The Royal British Legion has praised care home bosses for protecting and restoring a town’s war memorial.
The Legion has applauded Acacia Care and the contractors for ensuring the portico survived intact after the former Cottage Hospital in Market Harborough was demolished to make space for a new 70-bedroom care home.
The Grade II listed portico – an entrance formed by columns – was the only part of the former hospital, in Coventry Road, not to be demolished to make way for the Rosewood Manor care home, which opened earlier this month.
The portico and plaques featuring the names of the 1,655 Harborough soldiers who served in the First World War form part of the new building.
There are red crosses beside the names of the 254 people who lost their lives.
John Morley, president of the Market Harborough branch of the Royal British Legion, said: “It stands out so well now against the new background.
“I would like to pay tribute to the contractors for the way they protected it throughout the redevelopment of the site and tidied it all up.
“It’s in a really wonderful state now and it does like splendid and I hope people will take the time to go down there, whether they have a loved one who is remembered there or not, just to go down and see what a wonderful job the contractors and the home and everyone else has done.”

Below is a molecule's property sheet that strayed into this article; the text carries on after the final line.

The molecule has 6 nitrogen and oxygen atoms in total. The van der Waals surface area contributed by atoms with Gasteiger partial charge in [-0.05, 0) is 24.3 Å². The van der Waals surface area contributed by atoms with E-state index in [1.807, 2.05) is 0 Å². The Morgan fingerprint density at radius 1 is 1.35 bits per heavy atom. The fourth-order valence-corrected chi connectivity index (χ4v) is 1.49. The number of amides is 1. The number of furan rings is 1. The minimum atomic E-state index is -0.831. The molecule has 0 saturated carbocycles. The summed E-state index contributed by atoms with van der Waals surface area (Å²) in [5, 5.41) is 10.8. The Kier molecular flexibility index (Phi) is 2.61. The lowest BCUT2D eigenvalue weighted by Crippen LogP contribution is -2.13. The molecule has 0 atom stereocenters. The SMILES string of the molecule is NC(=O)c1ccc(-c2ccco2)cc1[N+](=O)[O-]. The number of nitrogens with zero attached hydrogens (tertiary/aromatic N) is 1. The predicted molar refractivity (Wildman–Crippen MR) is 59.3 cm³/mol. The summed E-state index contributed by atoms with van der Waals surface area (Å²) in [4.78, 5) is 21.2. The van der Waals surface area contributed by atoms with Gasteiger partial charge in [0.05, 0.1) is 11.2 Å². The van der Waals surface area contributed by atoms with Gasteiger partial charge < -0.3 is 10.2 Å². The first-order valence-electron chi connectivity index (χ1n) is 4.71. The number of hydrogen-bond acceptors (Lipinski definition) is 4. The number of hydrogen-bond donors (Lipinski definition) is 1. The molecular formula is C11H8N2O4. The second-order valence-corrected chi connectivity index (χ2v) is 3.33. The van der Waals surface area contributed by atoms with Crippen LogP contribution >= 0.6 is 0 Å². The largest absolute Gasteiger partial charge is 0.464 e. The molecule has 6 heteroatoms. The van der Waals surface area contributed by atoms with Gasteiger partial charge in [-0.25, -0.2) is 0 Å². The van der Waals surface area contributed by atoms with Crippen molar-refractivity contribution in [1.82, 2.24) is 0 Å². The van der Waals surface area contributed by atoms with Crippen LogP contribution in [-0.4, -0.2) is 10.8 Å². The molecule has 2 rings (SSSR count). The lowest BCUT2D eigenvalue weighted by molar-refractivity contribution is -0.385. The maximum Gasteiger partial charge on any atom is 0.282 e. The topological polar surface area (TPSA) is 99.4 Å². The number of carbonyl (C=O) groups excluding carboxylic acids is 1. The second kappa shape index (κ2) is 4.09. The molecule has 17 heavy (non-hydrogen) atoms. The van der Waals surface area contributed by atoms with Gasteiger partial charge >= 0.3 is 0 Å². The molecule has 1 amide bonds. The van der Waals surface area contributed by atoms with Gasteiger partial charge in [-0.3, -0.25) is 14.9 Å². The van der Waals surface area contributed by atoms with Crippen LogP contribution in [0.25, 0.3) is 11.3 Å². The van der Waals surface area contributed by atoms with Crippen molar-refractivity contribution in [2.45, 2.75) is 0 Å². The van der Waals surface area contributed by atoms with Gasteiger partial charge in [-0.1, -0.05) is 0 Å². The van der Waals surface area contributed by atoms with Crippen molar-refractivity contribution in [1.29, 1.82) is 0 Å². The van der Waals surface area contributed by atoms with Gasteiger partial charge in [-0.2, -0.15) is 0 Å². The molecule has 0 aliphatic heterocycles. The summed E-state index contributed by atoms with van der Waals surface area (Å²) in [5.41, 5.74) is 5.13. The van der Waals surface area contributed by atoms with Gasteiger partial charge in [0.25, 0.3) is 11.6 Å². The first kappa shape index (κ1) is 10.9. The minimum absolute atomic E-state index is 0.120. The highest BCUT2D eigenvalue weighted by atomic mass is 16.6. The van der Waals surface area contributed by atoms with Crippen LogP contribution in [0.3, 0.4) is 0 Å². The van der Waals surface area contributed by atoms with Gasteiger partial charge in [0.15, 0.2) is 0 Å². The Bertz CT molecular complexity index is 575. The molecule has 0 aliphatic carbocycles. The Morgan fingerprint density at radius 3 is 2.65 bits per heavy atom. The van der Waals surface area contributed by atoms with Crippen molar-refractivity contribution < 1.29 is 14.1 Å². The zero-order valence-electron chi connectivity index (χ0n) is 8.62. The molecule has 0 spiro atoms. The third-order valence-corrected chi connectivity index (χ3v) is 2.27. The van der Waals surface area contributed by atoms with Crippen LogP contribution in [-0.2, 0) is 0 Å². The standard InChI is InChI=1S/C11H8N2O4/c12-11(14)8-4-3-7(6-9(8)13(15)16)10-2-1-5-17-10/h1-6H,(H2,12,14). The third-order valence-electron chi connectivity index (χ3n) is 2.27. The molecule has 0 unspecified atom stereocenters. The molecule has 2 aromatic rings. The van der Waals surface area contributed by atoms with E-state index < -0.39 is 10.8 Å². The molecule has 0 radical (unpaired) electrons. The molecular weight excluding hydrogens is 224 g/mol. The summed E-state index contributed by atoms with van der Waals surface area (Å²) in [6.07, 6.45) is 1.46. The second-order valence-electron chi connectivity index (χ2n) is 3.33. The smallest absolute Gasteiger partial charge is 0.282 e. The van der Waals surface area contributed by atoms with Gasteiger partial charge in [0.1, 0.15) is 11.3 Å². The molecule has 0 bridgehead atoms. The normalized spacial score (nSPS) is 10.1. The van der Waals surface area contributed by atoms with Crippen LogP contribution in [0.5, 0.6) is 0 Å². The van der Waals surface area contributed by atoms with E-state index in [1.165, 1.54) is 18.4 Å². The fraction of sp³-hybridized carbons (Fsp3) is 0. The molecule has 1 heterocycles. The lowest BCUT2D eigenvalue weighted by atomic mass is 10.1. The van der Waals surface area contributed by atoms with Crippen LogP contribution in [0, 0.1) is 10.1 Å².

Great care was taken to protect the Portico during the building work.
Sarah-Lou Haskins, of Acacia Care, said: “We’re really really proud of it and it’s a huge part of the community. It’s very, very important that it needs to be honoured and remembered.
“It’s beautiful and we are so proud to be able to have it as part of Rosewood and within the grounds for the community to share.
“Our foreman Matthew he has been fantastic and very delicate, making sure that the war memorial is maintained and is beautiful.”
The former hospital in Coventry Road, known as the Cottage Hospital, was sold to Sterling Rose Care by NHS Property Services for £1.35 million.
Clinical services moved out of the hospital in March 2017 after the opening of the nearby £7.5 million St Luke’s Treatment Centre in Leicester Road.